Conclusion

The calcifuge A. flabellulatum performed worse on the calcareous soil. Such a response might be attributed to the increased leaf Ca concentration and decreased leaf K concentration. In contrast, the calcicole A. capillus-veneris f. dissectum and A. malesianum could effectively take up P and K to leaves and hence thrive on the calcareous soils. Relative to A. malesianum, A. capillus-veneris f. dissectum is a low leaf Ca calcicole species. If their preferred calcareous soils are “polluted” by acidic soils, A. capillus-veneris f. dissectum can remain almost unaffected while A. malesianum will grow better. Conversely, A. flabellulatum will grow worse if its optimum acidic soil is “polluted” by calcareous soils.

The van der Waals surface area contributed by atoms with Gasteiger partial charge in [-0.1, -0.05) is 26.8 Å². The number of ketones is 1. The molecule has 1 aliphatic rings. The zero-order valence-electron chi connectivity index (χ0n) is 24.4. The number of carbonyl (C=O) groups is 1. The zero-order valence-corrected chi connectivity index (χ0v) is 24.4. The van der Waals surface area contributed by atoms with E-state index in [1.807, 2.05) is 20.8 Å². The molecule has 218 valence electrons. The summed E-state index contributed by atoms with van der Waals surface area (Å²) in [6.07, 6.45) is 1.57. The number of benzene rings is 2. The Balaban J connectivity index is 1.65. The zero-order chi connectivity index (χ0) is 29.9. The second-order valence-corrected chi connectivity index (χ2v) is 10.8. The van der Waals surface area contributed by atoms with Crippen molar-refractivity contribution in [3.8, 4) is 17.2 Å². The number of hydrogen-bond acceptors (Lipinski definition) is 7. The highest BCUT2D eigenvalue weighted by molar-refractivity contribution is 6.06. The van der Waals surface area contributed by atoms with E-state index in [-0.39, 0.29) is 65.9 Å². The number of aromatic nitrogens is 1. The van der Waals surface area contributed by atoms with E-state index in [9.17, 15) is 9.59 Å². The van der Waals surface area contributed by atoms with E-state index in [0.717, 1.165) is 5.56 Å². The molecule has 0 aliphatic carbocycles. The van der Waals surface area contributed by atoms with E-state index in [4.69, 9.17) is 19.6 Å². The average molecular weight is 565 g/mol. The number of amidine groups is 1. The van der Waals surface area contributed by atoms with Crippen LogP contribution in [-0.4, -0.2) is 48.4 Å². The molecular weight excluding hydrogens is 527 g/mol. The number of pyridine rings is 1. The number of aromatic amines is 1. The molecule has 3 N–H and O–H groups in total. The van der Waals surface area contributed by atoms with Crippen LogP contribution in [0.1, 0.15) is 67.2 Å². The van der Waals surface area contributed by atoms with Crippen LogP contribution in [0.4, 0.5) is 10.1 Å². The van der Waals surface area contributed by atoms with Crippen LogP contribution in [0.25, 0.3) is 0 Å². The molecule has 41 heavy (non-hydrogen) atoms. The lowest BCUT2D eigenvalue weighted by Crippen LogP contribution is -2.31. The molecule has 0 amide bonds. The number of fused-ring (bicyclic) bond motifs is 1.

Methods

Plant materials and growth conditions

A. capillus-veneris f. dissectum (M. Martens & Galeotti) Ching, A. malesianum J. Ghatak and A. flabellulatum L. are perennial evergreen ferns of the family Pteridaceae. In the karst region of Guangxi, South China, A. capillus-veneris f. dissectum and A. malesianum occur on limestone soils (calcareous), but A. flabellulatum is restricted to red and yellow soils (acidic). A. capillus-veneris f. dissectum, height 15–40 cm, features slender and creeping rhizomes, and ovate-triangular and 1- or 2-pinnate laminas. A. malesianum, 10–40 cm tall, possesses short and erect rhizomes and whiplike 1-pinnate laminas, and can form new plantlet by rachis rooting at apex. A. flabellulatum, named after its flabellate and 2- or 3-dichotomously branched laminas, is 20–45 cm tall and possesses short and erect rhizomes.